“You need testing at a level sufficient to be confident that you’re going to be on top of anything which might happen,” said NHL Players’ Association executive director Donald Fehr. “If that turns out to be daily, and that’s available, that’s OK. That would be good. If it turns out that that’s not quite what we need and we can get by with a little less, that’s OK.”

Follow this NBC News live update thread for more on the coronavirus pandemic.

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Sean Leahy is a writer for Pro Hockey Talk on NBC Sports. Drop him a line at phtblog@nbcsports.com or follow him on Twitter @Sean_Leahy.

Alabama-Huntsville coach steps down one week after program is saved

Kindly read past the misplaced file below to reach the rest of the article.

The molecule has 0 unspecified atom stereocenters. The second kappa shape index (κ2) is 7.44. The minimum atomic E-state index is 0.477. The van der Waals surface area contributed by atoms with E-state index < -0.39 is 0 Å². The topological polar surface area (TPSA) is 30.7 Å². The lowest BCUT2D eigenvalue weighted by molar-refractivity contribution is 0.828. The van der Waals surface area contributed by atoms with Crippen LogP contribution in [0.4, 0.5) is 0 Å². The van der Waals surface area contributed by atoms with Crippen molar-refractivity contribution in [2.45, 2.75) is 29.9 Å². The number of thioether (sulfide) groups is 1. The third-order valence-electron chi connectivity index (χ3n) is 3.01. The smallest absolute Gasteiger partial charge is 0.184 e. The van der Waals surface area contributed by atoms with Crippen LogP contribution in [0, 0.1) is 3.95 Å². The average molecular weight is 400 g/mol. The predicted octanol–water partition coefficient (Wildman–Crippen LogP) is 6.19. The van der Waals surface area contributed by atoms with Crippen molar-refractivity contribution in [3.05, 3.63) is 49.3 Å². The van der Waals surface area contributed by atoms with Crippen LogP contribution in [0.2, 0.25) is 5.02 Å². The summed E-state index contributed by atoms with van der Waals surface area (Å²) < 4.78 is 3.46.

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A week after a $500,000 fundraising goal was met to save the program, Alabama-Huntsville hockey coach Mike Corbett has resigned.

The announcement was made on Wednesday, with assistant coach Gavin Morgan joining Corbett in leaving the program. Assistant Lance West will take on the role of acting head coach.

“I want to thank all of you for your support and supporting the players during this time,” Corbett wrote in an email to supporters obtained by WZDX. “It meant a lot to me and them. I wish things were different and the results were better, I truly do. I own that. I will not make excuses and I will tell you I came to work everyday and put everything I had into it. Not always making the right decisions, but doing what I thought was right for the program every day. Myself and my staff embraced it and fought the good fight every day. Only we know how that was and it was difficult but continued to put the program and the players first.”